Leroy N. Soetoro
2020-09-05 19:22:19 UTC
A federal judge has ordered a jury trial in former Alaska Gov. Sarah
Palins libel suit against The New York Times over an editorial linking
her to the 2011 Arizona shooting rampage that seriously wounded then-Rep.
Gabby Giffords and killed six others.
In the latest round of litigation in the case, U.S. District Court Judge
Jed Rakoff rejected separate motions in which the Times and Palin claimed
they should prevail based on the existing evidence and depositions in the
In a ruling issued Friday evening, Rakoff said the issues were not as
clear-cut as either party suggested, so the matter will have to be decided
by a jury. He set Feb. 1, 2021, as a target for a trial to open in the
case, but noted that the date could be delayed as courts continue to
struggle with in-person proceedings amid the ongoing coronavirus pandemic.
The initial version of the 2017 Times editorial said it was clear that
the 2011 shooting was linked to a map Palins political action committee
released that included crosshairs over Giffords Tucson district. However,
no such link has ever been established. The shooter, Jared Lee Loughner,
was found to be mentally ill and was sentenced to life in prison in 2012.
The Times corrected that language the morning after the editorial was
first published online, but Palin sued, claiming that then-editorial page
editor James Bennet knew or should have known the claim was false because
when he served as editor of the Atlantic magazine it published numerous
articles indicating that no link between the crosshairs map and the
shooting had been established.
Rakoff threw out the case in 2017 after an unusual early hearing in which
Bennet testified that he was responsible for the error and simply forgot
about the earlier articles.
But a federal appeals court revived the suit last year, ruling that the
unorthodox procedure Rakoff used violated Palins rights under federal
court rules to pursue evidence and testimony about the episode before a
definitive ruling on her suit.
As that process has gone forward, Rakoff said it was possible that jurors
might conclude the error was intentional or the product of what he termed
a purposeful avoidance of the truth.
Taking the evidence in the light most favorable to plaintiff, she has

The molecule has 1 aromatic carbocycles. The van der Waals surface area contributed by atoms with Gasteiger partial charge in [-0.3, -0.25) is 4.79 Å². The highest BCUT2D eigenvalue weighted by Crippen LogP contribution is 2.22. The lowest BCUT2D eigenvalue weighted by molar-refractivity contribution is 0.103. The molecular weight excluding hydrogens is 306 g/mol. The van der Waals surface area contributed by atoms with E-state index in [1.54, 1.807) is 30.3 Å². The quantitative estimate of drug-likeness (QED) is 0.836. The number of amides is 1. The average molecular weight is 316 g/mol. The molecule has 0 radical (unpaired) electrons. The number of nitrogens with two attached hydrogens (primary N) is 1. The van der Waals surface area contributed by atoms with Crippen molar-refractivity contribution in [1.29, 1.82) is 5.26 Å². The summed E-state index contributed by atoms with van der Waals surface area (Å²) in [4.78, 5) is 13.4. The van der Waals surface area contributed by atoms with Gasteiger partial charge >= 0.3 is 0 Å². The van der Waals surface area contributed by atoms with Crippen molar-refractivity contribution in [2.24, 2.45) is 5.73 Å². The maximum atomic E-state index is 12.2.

sufficiently pointed to enough issues of triable fact that would enable a
jury to find by clear and convincing evidence that Bennet knew, or was
reckless not to know, that his words would convey the meaning in the minds
of the readers that plaintiff asserts was libelous, to wit, that she bore
a direct responsibility for inciting the Loughner shooting, wrote the
judge, an appointee of President Bill Clinton.
Despite his earlier ruling in the Times favor, Rakoff expressed some
skepticism about Bennets claim that he was not attempting to draw a
direct causal link between the Palin groups graphic and the Tucson
Here, Bennets contention that, notwithstanding the words he used, he did
not mean to suggest a direct link between the Map of the shooting, may be
so inherently improbable that only a reckless man would have chosen the
words he chose to convey the meaning he (allegedly) sought to convey, the
judge wrote, quoting an earlier case.
Rakoff also said the Times self-styled correction could be viewed as
undercutting its current contention that the initial statement was simply
ambiguous and not wrong.
The judge did find for Bennet on some points, noting that the evidence
established he had no role in Atlantic articles about the Loughner
Were disappointed in the ruling but are confident we will prevail at
trial when a jury hears the facts, Times spokeswoman Danielle Rhoades-Ha
Attorneys for Palin were pleased with the ruling. Governor Palin
appreciates the Courts ruling and careful consideration of the merits of
this case. We look forward to the trial in February, said Shane Vogt and
The trial could be something of an awkward spectacle for the Times, in
part because the newspaper effectively forced Bennet out of his post two
months ago. Bennet departed amid controversy over his stewardship of the
editorial page, including a decision to publish an op-ed by Sen. Tom
Cotton (R-Ark.) advocating the use of military forces to quell urban
unrest stemming from the death of African American motorist George Floyd
in an encounter with Minneapolis police.
Still, it is unclear how much sympathy the conservative former governor
and 2008 Republican vice presidential nominee is likely to find on a jury
drawn from the liberal bastion of New York City.
Palins attorneys appear to be eager to make her suit into a test case for
the courts to embrace recent suggestions from President Donald Trump and
Supreme Court Justice Clarence Thomas to abandon the longstanding actual
malice standard governing suits against public figures, opening news
outlets to the increased possibility of costly libel suits even in cases
involving public figures.
In a footnote attached to the Friday ruling, the veteran judge seemed to
defend his initial handling of the suit, despite the 2nd Circuits
unsparing rejection of that process. Rakoff called his approach something
of an innovation and suggested it was prompted by relatively recent
Supreme Court rulings calling for judges to assess the plausibility of
civil suits before allowing them to proceed.
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